Silverstone boss Patrick Allen has described Formula One a "s*** product" in a highly critical attack on the sport.
Silverstone, the home of grand prix racing in Britain, faces an uncertain future after the sport's chief executive Bernie Ecclestone revealed that their £16 million race fee for this year's event has been deferred to 2016.
The annual fee, which increases by five per cent each year in their contract which runs through until 2026, could cripple the famous circuit.
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And despite attracting a sell-out crowd of more than 120,000 fans earlier this year, Silverstone managing director Allen believes the sport is becoming increasingly difficult to sell - a topic he has broached with Ecclestone.
"Months and months back I said it to Mr E himself that I can't sell tickets for a s*** product," Allen is quoted as saying in the Independent.
"Fans don't want to see a procession. As a promoter, I can only promote what you give me and if that isn't up to standard, people aren't going to buy."
Allen added: "I've said that people don't come to watch guys looking at data screens. Fans want to see gladiators racing and fighting it out in a fair fight.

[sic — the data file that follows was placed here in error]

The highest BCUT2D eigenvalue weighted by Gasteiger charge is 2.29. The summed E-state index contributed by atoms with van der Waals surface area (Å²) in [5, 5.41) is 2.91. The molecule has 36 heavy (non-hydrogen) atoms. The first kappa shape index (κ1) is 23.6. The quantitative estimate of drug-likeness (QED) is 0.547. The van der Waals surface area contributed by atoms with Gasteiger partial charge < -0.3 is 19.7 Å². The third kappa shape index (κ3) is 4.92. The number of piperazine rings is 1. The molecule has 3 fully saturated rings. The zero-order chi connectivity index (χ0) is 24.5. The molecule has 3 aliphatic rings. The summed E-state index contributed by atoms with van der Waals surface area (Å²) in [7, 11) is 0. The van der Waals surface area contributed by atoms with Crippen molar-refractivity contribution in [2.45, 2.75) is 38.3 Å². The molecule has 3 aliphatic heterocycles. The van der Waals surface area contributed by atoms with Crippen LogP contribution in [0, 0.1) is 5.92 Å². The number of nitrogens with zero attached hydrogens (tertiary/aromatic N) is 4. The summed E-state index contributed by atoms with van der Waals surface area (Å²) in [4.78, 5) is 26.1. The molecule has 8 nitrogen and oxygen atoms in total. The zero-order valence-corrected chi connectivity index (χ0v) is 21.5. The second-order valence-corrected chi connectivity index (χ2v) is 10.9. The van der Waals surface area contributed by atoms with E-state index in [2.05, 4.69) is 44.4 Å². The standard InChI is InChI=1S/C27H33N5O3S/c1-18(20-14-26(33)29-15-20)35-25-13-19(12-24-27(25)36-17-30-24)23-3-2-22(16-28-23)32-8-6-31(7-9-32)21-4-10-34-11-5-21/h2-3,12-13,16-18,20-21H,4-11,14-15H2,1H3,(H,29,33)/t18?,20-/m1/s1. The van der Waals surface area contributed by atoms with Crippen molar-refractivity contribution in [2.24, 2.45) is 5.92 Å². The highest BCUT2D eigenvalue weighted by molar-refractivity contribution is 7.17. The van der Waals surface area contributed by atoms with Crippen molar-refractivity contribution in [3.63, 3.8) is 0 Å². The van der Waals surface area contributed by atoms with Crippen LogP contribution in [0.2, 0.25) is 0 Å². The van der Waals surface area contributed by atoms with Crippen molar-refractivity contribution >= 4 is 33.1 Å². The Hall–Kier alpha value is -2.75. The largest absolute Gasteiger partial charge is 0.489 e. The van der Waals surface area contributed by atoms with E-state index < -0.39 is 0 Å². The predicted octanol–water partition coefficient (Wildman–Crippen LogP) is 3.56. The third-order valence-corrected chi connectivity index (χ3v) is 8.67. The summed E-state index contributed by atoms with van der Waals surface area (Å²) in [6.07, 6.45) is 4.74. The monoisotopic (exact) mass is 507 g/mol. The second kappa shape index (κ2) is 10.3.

"Nobody wants to hear drivers getting told to 'lift', 'coast' or 'we're not going to catch the guy in front, settle for second'.
"I think it is criminal when we have got to that state of racing and that is not saleable. I think Bernie is as frustrated with it as we all are.
"How long is it before the technical director is stood on the top step, not the driver? You've just got to throw the towel in then and look for something else."
Allen's comments ahead of this week's Russian Grand Prix come after Ecclestone claimed the sport could be under new ownership by the end of the year.
It was reported over the summer that CVC Capital Partners, the private equity firm which has owned F1 for the last 10 years, was in talks with a US-Qatari bid to sell its 35.5 per cent controlling stake, while Ecclestone confirmed he would sell his five per cent stake as part of any deal.
And when asked on Tuesday about those negotiations, the 84-year-old told the Camp Beckenbauer Global Summit in Austria: ''There has been a lot of interest and I would say there are three parties at the moment where I would be surprised if one of them did not buy them (the shares) shortly.''
Quizzed on what kind of timeframe in which he would expect to see a new owner in F1, Ecclestone said: ''This year.''
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